Why women choose to give birth at home.


By Robert Virtue.

While giving birth in a hospital remains the most popular option for mothers in New South Wales, a few hundred women choose to give birth in their homes each year.

Anne Turner is the mother of three children, one of whom was born at home, and is a committee member of the Hunter Positive Birth Support Group based in the Newcastle area.

The group aims to offer peer support, information, and an opportunity for pregnant women and mothers to share their experiences.

“We want women to feel allowed to enjoy that [birthing] experience, and to find ways that they’re going to be able to enjoy that experience, rather than being frightened of it or having it over-medicalised,” Ms Turner said.

“A lot of women feel that it’s a normal life event, and where they live is where they want to birth.

“It’s a very big difference for women who’ve birthed in hospital and home.

“[They] will talk about how different it feels to just be in your own space; you feel often a greater sense of control, more relaxed, safer.”

Homebirthing regulated to ensure safety

In the Hunter Valley, Hunter New England Health (HNEH) operates the Belmont Midwifery Group Practice (BMGP), which in turn runs a publicly-funded homebirth program.

It is open to women who have no identified birthing risks and are booked into the BMGP.

The group said it followed strict guidelines and was in constant contact with obstetricians.

In NSW in 2014 there were 228 planned homebirths and 30 homebirths that ended in hospital admissions.

In the HNEH district in 2014, there were 72 planned homebirths and nine homebirths that resulted in hospital admissions.


In the same year, there were 9,728 hospital births in the region.

Women share experiences in support group

The Hunter Positive Birth Support Group helps mothers to share their experiences and offer advice.

Ms Turner had two of her children in hospital, but her third child — a daughter named Aisling — was born at home.

“It was just the most beautiful day in our family’s life,” she said.

“The environment of birthing at home is indescribable. Before I did it, I was very pro-homebirth as an option, but I didn’t understand how different it would be until I did it.

“Aisling was born just before dinner time, so my mum just fed the kids [their] dinner, and they popped in and out to visit the baby and go back to their pasta.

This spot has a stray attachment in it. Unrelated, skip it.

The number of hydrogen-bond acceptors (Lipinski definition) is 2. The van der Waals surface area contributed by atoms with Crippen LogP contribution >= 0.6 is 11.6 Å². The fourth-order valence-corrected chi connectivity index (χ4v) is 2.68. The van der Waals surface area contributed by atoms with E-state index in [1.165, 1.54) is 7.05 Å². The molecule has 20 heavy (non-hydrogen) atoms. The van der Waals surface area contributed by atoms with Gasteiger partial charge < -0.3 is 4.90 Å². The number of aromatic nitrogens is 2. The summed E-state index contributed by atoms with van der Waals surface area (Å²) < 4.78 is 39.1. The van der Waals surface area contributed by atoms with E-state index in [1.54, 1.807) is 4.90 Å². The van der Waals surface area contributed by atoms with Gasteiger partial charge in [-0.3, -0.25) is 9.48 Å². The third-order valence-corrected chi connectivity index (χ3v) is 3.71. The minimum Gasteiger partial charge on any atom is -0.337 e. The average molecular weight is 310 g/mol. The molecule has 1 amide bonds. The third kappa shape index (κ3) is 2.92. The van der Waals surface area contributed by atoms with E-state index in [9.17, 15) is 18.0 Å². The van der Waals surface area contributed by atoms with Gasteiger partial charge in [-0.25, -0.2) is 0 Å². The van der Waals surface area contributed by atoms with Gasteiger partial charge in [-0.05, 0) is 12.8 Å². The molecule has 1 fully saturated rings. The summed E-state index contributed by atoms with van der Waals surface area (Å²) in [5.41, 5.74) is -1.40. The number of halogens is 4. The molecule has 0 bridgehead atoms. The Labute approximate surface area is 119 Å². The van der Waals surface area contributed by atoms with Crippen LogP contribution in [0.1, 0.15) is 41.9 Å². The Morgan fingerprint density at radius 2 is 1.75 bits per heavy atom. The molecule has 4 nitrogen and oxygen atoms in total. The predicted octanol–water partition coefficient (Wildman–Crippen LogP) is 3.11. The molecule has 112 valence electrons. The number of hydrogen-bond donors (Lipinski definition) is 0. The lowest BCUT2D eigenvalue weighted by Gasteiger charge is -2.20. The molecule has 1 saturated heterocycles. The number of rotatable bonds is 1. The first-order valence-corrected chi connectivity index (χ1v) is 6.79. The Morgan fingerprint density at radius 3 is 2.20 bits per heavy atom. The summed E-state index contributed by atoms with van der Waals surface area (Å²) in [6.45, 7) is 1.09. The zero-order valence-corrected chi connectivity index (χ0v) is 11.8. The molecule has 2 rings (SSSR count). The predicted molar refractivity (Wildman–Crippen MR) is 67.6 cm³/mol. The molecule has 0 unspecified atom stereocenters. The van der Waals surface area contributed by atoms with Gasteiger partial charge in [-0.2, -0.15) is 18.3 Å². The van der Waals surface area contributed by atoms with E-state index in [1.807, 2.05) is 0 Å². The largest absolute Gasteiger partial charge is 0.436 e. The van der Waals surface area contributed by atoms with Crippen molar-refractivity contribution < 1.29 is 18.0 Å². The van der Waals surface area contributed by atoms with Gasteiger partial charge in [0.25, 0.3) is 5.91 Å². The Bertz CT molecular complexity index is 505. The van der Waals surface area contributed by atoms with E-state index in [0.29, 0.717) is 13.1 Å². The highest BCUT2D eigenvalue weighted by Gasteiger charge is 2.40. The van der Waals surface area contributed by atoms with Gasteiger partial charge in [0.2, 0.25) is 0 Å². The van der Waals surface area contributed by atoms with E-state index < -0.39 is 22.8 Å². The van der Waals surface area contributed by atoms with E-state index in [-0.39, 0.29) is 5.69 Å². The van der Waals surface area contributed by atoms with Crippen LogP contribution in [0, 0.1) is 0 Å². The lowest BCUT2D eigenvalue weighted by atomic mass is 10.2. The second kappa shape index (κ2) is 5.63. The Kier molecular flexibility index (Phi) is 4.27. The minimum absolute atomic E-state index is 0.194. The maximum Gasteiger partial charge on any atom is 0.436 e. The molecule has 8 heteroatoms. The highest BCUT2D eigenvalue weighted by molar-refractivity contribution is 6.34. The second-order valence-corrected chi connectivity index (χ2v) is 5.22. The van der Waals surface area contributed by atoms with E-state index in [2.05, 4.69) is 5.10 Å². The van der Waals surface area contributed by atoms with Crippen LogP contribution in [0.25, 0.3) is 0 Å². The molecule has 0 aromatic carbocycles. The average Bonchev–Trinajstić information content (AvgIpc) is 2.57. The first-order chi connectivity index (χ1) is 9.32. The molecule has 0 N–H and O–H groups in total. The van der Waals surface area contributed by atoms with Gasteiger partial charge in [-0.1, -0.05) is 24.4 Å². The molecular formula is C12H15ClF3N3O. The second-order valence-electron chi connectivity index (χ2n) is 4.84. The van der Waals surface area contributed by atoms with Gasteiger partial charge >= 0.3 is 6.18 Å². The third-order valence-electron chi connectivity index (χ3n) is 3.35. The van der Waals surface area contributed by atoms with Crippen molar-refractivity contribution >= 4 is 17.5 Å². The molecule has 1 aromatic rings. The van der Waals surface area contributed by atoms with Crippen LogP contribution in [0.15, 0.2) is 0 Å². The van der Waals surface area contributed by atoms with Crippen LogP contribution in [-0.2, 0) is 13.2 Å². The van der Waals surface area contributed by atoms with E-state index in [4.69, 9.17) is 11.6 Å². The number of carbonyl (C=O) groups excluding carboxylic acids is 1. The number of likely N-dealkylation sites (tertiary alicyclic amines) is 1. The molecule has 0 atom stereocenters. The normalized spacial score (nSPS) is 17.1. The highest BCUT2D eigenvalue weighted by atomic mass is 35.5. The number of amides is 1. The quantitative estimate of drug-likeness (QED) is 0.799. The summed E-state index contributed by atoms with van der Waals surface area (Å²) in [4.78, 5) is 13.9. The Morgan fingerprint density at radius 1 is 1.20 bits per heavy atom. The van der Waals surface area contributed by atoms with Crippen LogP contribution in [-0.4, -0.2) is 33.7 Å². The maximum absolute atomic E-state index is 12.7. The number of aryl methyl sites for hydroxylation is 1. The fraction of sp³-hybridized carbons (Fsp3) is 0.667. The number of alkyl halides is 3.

“When it was their bedtime, I just passed the baby over to someone else and put my other two children to bed.”

Ms Turner said having a midwife at the birth who she knew well helped her feel more at ease.

“The great thing with homebirth is you have the one midwife looking after you the whole time,” she said.

“So you would tend to develop a good relationship with them and ask a million questions along the way that come up.

“You do need to prepare the house a little bit — just having lots of warm towels and a warm blanket for the baby, maybe a waterproof mat or something in the home. But it’s not as big a deal as people often think it might be.

“Continuity of care has been shown by research to be one of the biggest factors in ensuring a safe and satisfying birth.”

Women with high-risk pregnancies are not advised to have a homebirth.


While she was committed to having her baby at home, Ms Turner said she would have rethought her decision if her baby was at risk.

“I was just concerned that something would risk me out of being able to stay home, and I really, really wanted to stay home,” she said.

“Obviously [you would] rethink it if it’s not safe to be at home; and if it wasn’t safe, then of course I would’ve gone to hospital.

“I just wanted it to be as relaxed as it ended up being.”

Mother of two Stina Oftedal had her first baby in hospital two-and-a-half years ago.

“That was mostly a positive experience, but there were a few things that I was hoping to avoid this time around,” she said.

“When I realised I was pregnant, I looked up what options were around in Newcastle.”

Ms Oftedal said her homebirth went to plan, and she preferred that experience over being in a hospital.

“They try to make the birthing rooms at the hospital less clinical, but it’s still a hospital and there’s still the equipment around,” Ms Oftedal said.

“It was less disruption to the whole labour process [birthing at home]; I sort of didn’t have to think too much.

“I didn’t feel that the risks were any higher than in hospital really. I felt like they were on the ball of transferring me to hospital if there was any chance of anything going wrong.

“I felt very safe … I felt very relaxed about staying at home. Everything just flowed naturally.”

This post originally appeared on ABC News.

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